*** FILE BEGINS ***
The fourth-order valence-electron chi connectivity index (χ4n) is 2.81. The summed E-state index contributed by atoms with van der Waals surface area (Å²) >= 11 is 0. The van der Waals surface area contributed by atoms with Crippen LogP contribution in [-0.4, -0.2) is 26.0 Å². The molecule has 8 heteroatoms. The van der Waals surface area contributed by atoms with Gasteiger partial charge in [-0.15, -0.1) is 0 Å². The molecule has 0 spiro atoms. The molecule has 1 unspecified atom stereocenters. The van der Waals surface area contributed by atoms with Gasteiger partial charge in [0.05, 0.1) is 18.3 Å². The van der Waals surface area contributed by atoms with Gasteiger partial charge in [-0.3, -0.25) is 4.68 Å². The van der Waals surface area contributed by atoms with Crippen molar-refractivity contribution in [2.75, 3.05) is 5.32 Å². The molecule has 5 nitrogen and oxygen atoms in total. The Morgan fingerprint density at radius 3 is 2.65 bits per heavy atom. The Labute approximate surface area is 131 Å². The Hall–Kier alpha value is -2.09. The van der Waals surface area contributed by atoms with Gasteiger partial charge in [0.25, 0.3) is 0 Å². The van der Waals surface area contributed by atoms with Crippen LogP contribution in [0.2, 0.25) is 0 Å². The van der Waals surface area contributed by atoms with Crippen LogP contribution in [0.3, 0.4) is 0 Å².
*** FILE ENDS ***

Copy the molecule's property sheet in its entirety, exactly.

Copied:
The fourth-order valence-electron chi connectivity index (χ4n) is 2.81. The summed E-state index contributed by atoms with van der Waals surface area (Å²) >= 11 is 0. The van der Waals surface area contributed by atoms with Crippen LogP contribution in [-0.4, -0.2) is 26.0 Å². The molecule has 8 heteroatoms. The van der Waals surface area contributed by atoms with Gasteiger partial charge in [-0.15, -0.1) is 0 Å². The molecule has 0 spiro atoms. The molecule has 1 unspecified atom stereocenters. The van der Waals surface area contributed by atoms with Gasteiger partial charge in [0.05, 0.1) is 18.3 Å². The van der Waals surface area contributed by atoms with Gasteiger partial charge in [-0.3, -0.25) is 4.68 Å². The van der Waals surface area contributed by atoms with Crippen molar-refractivity contribution in [2.75, 3.05) is 5.32 Å². The molecule has 5 nitrogen and oxygen atoms in total. The Morgan fingerprint density at radius 3 is 2.65 bits per heavy atom. The Labute approximate surface area is 131 Å². The Hall–Kier alpha value is -2.09. The van der Waals surface area contributed by atoms with Gasteiger partial charge in [0.25, 0.3) is 0 Å². The van der Waals surface area contributed by atoms with Crippen LogP contribution in [0.2, 0.25) is 0 Å². The van der Waals surface area contributed by atoms with Crippen LogP contribution in [0.3, 0.4) is 0 Å².